We were talking about dissociation when a man I once knew told me he’d been entirely unaware of a hospital stay until he got the bill. I didn’t say it, but I immediately thought, ‘he obviously has Dissociative Identity Disorder.’ I now know how presumptuous that was. Though his experience was clearly indicative of something outside of everyday experience, it’s taking a lot for granted to assume that something is DID. And looking back, it’s absurd that I was so convinced. Not satisfied with a second opinion of my own diagnosis, I sought out four. One would think someone as hesitant to jump to conclusions as that would exercise a little more caution.
Dissociation Is Normal
On Monday I published the last of a five part series titled What Is Dissociation? What I hoped to convey with that series is that, as Deborah Haddock says in The Dissociative Identity Disorder Sourcebook, “DID is an extreme manifestation of what we all experience to a much lesser degree.” Most people experience dissociation in all of its five primary forms from time to time – depersonalization, derealization, dissociative amnesia, identity confusion, identity alteration. Clarifying the mild to moderate dissociative symptoms that we’re all acquainted with is vital to demystifying DID. The diagnosis will always seem otherworldly and exotic if the condition isn’t explained in a way people can relate to.
Dissociative Identity Disorder Is Not Normal
“Normal is a setting on the dryer” – I’ve heard it too. But I don’t buy it. There is a range, albeit wide, of experiences that most of us can agree are normal. DID doesn’t fall within it. A bold statement perhaps, but it’s true. Most people do not have Dissociative Identity Disorder. I want very much to humanize DID and show that, in so many ways, people with it are normal. But I don’t want to suggest that the disorder itself is normal, though dissociative disorders in general are more widespread than we once thought .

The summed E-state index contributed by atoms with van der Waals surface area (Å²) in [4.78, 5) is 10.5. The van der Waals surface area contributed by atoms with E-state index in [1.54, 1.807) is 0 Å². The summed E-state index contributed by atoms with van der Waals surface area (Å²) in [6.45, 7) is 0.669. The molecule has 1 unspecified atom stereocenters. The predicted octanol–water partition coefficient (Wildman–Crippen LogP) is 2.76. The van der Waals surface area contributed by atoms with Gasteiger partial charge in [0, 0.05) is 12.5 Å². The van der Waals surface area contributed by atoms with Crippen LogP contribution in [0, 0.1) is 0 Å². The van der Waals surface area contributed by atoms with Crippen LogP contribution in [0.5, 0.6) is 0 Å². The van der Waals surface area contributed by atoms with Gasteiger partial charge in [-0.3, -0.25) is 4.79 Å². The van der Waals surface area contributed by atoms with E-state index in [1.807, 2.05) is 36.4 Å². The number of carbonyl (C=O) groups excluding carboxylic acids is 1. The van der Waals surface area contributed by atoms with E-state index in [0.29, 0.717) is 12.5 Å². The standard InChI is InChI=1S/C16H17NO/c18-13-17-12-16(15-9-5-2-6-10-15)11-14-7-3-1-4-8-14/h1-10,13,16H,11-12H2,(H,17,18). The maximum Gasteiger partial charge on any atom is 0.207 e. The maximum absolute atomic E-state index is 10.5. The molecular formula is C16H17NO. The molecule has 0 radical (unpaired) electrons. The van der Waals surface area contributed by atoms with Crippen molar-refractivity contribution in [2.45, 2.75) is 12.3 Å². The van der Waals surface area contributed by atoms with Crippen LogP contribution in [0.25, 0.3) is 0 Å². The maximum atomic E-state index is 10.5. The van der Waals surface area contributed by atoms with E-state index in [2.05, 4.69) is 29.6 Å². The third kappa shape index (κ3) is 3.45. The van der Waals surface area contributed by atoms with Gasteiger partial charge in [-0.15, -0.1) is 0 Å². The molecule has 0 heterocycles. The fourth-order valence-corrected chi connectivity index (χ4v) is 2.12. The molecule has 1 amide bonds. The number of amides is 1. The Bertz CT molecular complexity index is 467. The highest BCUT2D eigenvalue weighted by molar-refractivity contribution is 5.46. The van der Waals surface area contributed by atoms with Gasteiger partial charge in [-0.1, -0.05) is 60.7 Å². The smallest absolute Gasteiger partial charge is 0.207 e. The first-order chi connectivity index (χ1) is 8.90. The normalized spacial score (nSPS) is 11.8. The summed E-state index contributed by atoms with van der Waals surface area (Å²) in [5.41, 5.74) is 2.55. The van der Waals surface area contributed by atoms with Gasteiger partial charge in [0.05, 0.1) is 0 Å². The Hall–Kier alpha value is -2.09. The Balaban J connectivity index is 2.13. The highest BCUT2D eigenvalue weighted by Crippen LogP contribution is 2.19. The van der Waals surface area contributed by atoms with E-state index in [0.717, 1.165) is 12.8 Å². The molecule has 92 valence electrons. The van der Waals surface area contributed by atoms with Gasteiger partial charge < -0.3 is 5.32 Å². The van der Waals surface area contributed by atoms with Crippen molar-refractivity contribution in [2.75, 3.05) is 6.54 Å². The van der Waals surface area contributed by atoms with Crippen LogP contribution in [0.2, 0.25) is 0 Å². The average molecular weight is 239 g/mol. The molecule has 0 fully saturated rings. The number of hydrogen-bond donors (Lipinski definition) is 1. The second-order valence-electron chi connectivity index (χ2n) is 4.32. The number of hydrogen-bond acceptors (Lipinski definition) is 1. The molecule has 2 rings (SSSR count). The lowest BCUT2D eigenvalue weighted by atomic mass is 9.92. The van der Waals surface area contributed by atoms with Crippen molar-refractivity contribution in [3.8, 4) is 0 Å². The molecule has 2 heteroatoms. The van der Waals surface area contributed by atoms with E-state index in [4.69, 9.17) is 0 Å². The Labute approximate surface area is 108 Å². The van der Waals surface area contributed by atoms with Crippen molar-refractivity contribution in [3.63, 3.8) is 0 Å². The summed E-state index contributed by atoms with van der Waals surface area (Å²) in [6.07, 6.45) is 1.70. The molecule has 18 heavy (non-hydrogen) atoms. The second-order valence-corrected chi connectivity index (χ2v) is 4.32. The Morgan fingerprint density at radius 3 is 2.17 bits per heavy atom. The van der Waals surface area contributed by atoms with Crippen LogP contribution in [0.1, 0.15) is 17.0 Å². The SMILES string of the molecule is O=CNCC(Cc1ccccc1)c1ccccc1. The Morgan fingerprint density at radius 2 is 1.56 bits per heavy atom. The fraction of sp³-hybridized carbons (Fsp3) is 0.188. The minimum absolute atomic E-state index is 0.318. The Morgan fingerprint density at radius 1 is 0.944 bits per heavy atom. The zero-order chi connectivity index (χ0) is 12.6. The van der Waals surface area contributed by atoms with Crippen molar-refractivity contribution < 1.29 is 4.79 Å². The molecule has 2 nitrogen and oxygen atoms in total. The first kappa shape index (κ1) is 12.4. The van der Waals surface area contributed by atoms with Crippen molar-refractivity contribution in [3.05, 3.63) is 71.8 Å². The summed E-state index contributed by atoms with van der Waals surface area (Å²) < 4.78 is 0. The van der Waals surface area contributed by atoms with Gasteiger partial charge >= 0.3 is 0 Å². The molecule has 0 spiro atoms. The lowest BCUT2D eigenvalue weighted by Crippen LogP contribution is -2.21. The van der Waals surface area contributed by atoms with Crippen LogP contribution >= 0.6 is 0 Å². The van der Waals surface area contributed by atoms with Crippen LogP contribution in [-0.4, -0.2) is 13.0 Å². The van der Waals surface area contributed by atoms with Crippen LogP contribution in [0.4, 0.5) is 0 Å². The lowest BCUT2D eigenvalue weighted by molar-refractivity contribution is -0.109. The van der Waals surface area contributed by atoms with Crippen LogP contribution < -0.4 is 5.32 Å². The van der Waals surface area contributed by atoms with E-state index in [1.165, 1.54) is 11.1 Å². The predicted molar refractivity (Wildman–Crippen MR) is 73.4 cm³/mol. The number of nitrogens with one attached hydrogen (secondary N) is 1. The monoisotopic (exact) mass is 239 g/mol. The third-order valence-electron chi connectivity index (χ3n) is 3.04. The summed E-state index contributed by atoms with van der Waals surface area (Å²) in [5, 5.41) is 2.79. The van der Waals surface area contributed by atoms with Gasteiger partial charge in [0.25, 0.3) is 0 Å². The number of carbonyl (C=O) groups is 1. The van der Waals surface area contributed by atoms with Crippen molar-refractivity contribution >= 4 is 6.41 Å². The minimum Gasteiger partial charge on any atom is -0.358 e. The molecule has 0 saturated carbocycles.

Dissociative Identity Disorder Is A Psychiatric Diagnosis
As such, diagnosing it is a job for experienced clinicians. Particularly when you consider that resistance to exposure is part of the disorder. Contrary to popular belief, Dissociative Identity Disorder isn’t at all easy to spot. Books like The Stranger in the Mirror by Marlene Steinberg and Maxine Schnall or The Dissociative Identity Disorder Sourcebook by Deborah Haddock are excellent introductory resources. The former even contains screening questionnaires that can help you decide if you should see a therapist, though they’re not diagnostic tools on their own. No blog, forum, book, or friend can tell anyone that they have DID. Neither can most therapists, though I hope the majority possess enough understanding of dissociation to recognize when a client might need more specialized treatment. If you think you may have DID, consider asking your therapist about it or seeing a therapist if you don’t already have one.
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